Other than play pickleball (I don’t even know what that is) and get in those inflatable bounce houses along DeMers Avenue with the kids, I think we did most everything there was to do last weekend during the 125th anniversary celebration of our town.
That would be East Grand Forks where we loved every minute of the parades, the picnic on the Boardwalk, the fireworks, the music of Bob and the Beach Combers, Gary Emerson and Maury Finney and The Shadows, and so much more.
Camaraderie is such a wonderful thing and it is prevalent in our town. Seems everybody knows everybody else’s name or if they don’t they soon do. A very polite young boy named Josiah happened to scoot over and invite me to sit by him at the picnic on the Boardwalk. We soon discovered he’s the newest kid on my block. I’ll be stopping at his house to say “Hi” to Josiah and his family when I ride by on my bike.
I mentioned in my Saturday Grand Forks Herald column that out of everything taking place over the weekend, I was perhaps looking forward to Sunday’s patriotic program the most. I assure you that hour was even more over-the-top than I anticipated.
G. Paul Larson sang three patriotic songs so beautifully. A military band from Offut Air Force Base, Omaha, Neb., accompanied him on one. Together they were truly amazing.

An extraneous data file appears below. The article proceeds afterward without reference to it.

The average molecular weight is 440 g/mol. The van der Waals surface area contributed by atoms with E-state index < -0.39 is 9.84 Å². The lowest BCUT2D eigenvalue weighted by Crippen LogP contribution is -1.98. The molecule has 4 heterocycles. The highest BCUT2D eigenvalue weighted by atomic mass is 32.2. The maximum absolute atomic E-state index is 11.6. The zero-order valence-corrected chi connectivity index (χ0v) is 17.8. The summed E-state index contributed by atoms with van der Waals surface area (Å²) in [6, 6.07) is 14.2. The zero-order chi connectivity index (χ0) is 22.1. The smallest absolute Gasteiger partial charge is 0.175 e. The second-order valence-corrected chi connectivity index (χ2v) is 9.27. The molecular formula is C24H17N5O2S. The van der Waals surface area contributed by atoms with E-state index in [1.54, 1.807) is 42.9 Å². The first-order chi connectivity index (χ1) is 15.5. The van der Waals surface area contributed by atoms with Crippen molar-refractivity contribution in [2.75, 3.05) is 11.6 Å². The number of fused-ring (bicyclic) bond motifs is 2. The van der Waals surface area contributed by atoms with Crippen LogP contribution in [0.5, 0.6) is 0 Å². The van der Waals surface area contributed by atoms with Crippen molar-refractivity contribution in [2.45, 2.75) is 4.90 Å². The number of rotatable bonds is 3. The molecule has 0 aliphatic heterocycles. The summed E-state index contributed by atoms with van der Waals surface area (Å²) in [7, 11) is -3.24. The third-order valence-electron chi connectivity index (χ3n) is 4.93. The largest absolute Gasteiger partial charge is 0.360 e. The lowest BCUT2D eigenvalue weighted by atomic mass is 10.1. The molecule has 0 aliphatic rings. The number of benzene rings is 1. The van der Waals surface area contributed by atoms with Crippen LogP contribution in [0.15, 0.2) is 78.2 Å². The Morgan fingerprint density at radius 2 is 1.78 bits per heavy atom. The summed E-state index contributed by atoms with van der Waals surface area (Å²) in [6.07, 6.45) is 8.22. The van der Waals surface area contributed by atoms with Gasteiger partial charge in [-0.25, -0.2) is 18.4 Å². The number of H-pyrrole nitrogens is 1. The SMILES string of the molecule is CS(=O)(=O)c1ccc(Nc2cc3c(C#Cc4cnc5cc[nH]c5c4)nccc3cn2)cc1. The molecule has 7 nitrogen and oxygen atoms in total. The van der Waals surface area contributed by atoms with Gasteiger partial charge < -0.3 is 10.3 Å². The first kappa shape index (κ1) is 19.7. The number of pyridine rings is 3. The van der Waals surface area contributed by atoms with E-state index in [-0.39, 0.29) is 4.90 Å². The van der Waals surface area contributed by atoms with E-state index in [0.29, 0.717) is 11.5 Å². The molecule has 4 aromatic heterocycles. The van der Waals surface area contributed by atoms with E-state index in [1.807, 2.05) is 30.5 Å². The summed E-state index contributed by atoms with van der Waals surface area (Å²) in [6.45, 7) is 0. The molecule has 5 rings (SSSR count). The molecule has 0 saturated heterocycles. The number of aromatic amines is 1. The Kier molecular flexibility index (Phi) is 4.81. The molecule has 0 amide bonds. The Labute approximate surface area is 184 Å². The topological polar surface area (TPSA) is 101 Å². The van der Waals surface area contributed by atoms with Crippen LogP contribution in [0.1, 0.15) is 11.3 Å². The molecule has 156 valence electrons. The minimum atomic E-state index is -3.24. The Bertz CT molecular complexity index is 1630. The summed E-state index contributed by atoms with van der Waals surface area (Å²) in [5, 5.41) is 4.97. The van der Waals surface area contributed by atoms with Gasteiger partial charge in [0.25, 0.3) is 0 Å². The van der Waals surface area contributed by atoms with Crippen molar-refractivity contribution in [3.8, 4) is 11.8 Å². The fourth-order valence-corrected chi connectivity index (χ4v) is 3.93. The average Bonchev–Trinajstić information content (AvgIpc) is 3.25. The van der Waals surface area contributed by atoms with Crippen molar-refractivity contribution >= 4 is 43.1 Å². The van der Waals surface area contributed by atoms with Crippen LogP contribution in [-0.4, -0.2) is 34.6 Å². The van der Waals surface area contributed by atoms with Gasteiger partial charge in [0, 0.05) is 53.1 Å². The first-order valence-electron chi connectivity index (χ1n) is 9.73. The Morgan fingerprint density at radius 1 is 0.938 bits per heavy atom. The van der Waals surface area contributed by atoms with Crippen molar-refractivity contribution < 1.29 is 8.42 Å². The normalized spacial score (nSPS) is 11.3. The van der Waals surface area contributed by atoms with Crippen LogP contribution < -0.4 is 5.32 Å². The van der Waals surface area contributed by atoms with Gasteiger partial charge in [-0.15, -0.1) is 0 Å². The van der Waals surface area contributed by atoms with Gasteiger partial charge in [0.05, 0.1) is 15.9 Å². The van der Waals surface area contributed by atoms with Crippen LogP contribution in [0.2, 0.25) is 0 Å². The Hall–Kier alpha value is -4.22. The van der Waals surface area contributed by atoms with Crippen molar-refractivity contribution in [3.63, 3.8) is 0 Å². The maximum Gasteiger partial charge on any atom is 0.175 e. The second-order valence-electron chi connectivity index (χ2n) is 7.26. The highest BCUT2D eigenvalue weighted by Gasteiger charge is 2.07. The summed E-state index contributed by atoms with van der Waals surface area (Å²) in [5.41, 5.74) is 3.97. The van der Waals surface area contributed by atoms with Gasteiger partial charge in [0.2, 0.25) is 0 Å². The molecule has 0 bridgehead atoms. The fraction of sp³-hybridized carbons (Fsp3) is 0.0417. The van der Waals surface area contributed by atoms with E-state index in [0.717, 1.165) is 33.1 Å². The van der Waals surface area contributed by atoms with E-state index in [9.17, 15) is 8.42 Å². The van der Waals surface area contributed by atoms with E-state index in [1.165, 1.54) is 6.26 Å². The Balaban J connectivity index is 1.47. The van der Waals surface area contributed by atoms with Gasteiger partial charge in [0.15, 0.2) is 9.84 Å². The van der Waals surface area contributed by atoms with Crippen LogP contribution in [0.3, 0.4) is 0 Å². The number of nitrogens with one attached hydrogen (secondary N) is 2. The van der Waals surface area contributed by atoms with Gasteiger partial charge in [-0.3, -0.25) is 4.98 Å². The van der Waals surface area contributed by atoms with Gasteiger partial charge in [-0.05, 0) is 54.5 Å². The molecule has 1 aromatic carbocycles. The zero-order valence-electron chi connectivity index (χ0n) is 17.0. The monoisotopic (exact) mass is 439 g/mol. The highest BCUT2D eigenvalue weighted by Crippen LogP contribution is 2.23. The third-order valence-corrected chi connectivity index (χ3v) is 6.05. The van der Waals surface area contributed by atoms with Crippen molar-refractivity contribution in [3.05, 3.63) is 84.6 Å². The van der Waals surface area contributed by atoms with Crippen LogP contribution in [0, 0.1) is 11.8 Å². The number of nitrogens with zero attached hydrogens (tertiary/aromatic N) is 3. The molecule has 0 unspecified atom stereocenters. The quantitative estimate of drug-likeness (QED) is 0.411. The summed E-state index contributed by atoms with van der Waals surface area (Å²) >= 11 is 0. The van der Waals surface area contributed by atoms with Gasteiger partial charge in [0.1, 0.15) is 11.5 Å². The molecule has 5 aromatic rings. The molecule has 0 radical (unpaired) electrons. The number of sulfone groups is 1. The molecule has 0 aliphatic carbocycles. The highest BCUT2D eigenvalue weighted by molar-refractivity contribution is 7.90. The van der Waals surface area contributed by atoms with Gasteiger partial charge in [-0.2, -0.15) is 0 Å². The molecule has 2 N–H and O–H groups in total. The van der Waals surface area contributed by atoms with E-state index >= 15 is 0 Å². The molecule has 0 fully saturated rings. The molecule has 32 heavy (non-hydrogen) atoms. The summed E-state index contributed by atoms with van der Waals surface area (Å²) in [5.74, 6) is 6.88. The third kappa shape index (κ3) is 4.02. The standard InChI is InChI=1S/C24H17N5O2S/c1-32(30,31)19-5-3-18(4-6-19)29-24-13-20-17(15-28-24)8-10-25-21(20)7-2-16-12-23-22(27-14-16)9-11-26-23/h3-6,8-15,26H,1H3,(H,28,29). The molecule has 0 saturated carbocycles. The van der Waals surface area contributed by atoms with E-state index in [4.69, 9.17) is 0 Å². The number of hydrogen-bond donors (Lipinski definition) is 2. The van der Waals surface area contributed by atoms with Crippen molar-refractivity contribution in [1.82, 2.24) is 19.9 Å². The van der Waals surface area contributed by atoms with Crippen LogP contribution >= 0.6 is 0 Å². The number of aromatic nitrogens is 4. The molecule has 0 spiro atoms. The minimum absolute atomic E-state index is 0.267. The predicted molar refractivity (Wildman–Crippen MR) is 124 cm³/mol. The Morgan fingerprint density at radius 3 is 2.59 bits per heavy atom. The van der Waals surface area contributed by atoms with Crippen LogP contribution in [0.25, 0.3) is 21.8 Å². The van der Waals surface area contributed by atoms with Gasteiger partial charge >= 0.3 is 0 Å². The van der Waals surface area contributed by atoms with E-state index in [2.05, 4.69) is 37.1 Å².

It was a joy to witness the recognition of members of our fire department and police forces plus two military personnel stationed at Grand Forks Air Force Base. They have amazing stories:
· Staff Sgt. Kristoffer Schneider was part of a group of Airmen preparing to deploy from Royal Air Force Lakenheath, England, to Afghanistan when they were attacked at Frankfurt International Airport by a lone gunman who later admitted to being influenced by jihadist propaganda. Two Airmen were killed and Schneider and another Airman were wounded in the attack. Despite his serious injuries, Schneider’s first thought was to pursue and apprehend the gunman, who was captured by German police and ultimately brought to trial. Schneider was awarded the Purple Heart and transferred to Grand Forks Air Force Base for care as a Wounded Warrior.
· Master Sgt. Clifford Monroe — During a 2010 deployment to Afghanistan, then-Technical Sergeant Clifford Monroe’s patrol was attacked by enemy insurgents. Unable to return fire from his vehicle, Monroe selflessly dismounted to lead a team of military and Afghan police to engage the enemy. Despite this and more than 35 further direct and indirect attacks, Monroe continued to tirelessly mentor local Afghan government and security officials, improving their connection to the population and decreasing insurgent control in the area. For his heroic actions throughout his deployment, Sergeant Monroe was awarded the Bronze Star medal, Army Combat Action badge and Air Force Combat Action medal.
Emcee Dan Klug had a powerful message. With his permission I share it with you. It’s titled it, “The Home of the Brave,” and is as follows: